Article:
Is It Abandonment? Understanding Safe Haven Laws in Minnesota

Safe haven laws permit a child’s parent or another party with the mother’s permission to legally surrender a newborn child to a safe, designated location without facing prosecution or legal recourse for abandonment.

Safe Haven Laws Provide Protection

Minnesota Safe Haven laws provide protection for parents who may otherwise be considered guilty of abandonment when surrendering a newborn. Rather than abandoning their babies in unsafe places and under conditions that may cause injury or death, parents can legally surrender newborns to designated locations without facing child endangerment charges. Safe Haven laws grant immunity from prosecution, as long as the child’s surrender conforms with state laws.

In Minnesota, Safe Haven sites are designated hospitals licensed under state regulations. When a person surrenders a newborn, the surrendering parent is absolved of liability as long as the newborn was born within 7 days of surrender and is unharmed.

In addition, as long as a hospital, doctor, nurse, medical professional, staff employee, or mandated reporter abides by the following procedures, they are immune from any criminal or civil liability that may arise from accepting the newborn.

  • The hospital must not call the police
  • The hospital must not inquire about the parent’s identity
  • The hospital is allowed to ask about the mother’s and newborn’s medical history
  • The hospital must report the surrender to a local welfare agency within 24 hours, but only after the surrendering party has left the premises

If there is evidence that the child has been injured, abused, or neglected, legal protection for the surrendering parent will be voided. In these cases, the state child protection agency can step in and initiate legal proceedings to bring criminal charges and legal penalties against the parent.

The National Safe Haven Alliance

The National Safe Haven Alliance (NSHA), established in 2004, works to promote safe haven laws in Minnesota, as well as other states across the country. They support state efforts to prevent incidents of infanticide and newborn abandonment by making safe haven laws and locations known to at-risk mothers and/or parents. The NSHA has a wide support network that promotes safe haven laws through media outreach programs, public-service announcements, educational materials, and a national crisis counseling hotline.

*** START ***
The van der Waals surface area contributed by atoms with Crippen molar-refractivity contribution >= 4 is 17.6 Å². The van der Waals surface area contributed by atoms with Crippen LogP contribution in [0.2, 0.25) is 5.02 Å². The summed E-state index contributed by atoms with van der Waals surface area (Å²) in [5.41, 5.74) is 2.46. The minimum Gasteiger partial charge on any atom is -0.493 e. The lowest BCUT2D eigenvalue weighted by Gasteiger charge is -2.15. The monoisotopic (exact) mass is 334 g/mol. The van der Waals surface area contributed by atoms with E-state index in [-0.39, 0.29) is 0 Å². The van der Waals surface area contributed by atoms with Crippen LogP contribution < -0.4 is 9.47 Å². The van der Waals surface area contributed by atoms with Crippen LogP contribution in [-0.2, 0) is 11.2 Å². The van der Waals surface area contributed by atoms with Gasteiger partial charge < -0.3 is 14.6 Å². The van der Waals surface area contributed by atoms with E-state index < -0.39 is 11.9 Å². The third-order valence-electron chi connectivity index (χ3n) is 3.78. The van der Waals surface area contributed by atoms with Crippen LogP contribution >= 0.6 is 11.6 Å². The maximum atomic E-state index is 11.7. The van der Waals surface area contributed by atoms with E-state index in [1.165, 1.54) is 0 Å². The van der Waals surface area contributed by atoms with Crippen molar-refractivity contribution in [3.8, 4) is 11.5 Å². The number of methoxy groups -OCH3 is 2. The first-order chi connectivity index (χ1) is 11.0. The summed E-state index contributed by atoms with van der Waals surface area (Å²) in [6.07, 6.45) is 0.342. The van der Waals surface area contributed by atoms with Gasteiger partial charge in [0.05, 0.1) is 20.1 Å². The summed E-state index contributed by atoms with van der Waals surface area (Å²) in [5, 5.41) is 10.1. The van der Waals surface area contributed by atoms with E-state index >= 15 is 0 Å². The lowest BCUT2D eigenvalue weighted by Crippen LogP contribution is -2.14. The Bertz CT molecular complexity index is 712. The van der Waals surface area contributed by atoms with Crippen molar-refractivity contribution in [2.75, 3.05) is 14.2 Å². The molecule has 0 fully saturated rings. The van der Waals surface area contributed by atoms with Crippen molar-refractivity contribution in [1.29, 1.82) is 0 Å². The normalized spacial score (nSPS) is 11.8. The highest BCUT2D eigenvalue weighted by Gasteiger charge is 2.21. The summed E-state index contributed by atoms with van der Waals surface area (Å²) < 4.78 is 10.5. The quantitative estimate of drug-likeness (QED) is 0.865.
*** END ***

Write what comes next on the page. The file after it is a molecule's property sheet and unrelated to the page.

Studies show that many young or underage mothers abandon their newborns because they can’t provide adequate care. In many abandonment cases, young mothers are not married, still living at home with parents, living on the streets, or suffering from drug addiction. NSHA provides information and help to at-risk mothers that save newborn lives.

He has won jury trial cases in misdemeanor and felony cases and in DWI’s and non-DWI’s. He is a member of the Minnesota Society for Criminal Justice, which only allows the top 50 criminal defense attorneys in the state as members. He is a frequent speaker at CLE’s and is often asked for advice by other defense attorneys across Minnesota.

What to Do If You Have Been Charged with a Criminal Offense

People facing criminal charges in Minnesota often ask, “Can you defend yourself in court?” You can represent yourself in court when charged with a crime. Self-representation, however, is not typically in the accused's best interests, even if courts allow it.
Parents whose children have been arrested or accused of committing a heinous crime might wonder, “Can a minor be charged with a felony?” A minor aged 14 years or older but below 18 years may face felony charges in Minnesota.
People accused of or under investigation for assault might ask, “What are the charges for assault?” Minnesota has five levels of assault charges. First-degree assault is the most serious offense, and a conviction often results in the most severe penalties, like long prison time and hefty fines.